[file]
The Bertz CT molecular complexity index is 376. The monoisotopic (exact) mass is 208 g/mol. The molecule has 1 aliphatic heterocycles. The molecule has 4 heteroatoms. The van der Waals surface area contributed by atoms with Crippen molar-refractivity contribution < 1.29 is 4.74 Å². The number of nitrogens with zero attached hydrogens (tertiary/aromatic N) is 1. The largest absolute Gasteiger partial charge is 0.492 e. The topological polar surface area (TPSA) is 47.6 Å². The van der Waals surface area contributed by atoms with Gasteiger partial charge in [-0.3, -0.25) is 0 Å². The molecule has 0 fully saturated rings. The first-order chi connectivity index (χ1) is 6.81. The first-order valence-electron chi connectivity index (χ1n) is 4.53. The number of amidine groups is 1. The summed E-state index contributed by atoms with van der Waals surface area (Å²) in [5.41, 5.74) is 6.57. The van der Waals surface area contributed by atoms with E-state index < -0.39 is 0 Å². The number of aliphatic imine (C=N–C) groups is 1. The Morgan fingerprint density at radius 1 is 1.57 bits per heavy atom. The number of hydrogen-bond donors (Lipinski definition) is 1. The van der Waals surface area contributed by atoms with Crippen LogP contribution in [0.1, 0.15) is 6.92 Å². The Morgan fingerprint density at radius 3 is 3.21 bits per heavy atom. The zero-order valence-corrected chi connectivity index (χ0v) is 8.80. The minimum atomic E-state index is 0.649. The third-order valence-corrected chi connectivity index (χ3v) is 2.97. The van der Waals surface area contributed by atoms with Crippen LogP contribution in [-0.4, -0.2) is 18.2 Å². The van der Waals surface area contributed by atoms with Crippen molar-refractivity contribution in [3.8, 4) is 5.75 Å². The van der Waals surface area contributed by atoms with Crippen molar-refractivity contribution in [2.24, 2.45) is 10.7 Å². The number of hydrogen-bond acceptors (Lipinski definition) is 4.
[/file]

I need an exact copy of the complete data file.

The Bertz CT molecular complexity index is 376. The monoisotopic (exact) mass is 208 g/mol. The molecule has 1 aliphatic heterocycles. The molecule has 4 heteroatoms. The van der Waals surface area contributed by atoms with Crippen molar-refractivity contribution < 1.29 is 4.74 Å². The number of nitrogens with zero attached hydrogens (tertiary/aromatic N) is 1. The largest absolute Gasteiger partial charge is 0.492 e. The topological polar surface area (TPSA) is 47.6 Å². The van der Waals surface area contributed by atoms with Gasteiger partial charge in [-0.3, -0.25) is 0 Å². The molecule has 0 fully saturated rings. The first-order chi connectivity index (χ1) is 6.81. The first-order valence-electron chi connectivity index (χ1n) is 4.53. The number of amidine groups is 1. The summed E-state index contributed by atoms with van der Waals surface area (Å²) in [5.41, 5.74) is 6.57. The van der Waals surface area contributed by atoms with E-state index < -0.39 is 0 Å². The number of aliphatic imine (C=N–C) groups is 1. The Morgan fingerprint density at radius 1 is 1.57 bits per heavy atom. The number of hydrogen-bond donors (Lipinski definition) is 1. The van der Waals surface area contributed by atoms with Crippen LogP contribution in [0.1, 0.15) is 6.92 Å². The Morgan fingerprint density at radius 3 is 3.21 bits per heavy atom. The zero-order valence-corrected chi connectivity index (χ0v) is 8.80. The minimum atomic E-state index is 0.649. The third-order valence-corrected chi connectivity index (χ3v) is 2.97. The van der Waals surface area contributed by atoms with Crippen LogP contribution in [-0.4, -0.2) is 18.2 Å². The van der Waals surface area contributed by atoms with Crippen molar-refractivity contribution in [3.8, 4) is 5.75 Å². The van der Waals surface area contributed by atoms with Crippen molar-refractivity contribution in [2.24, 2.45) is 10.7 Å². The number of hydrogen-bond acceptors (Lipinski definition) is 4.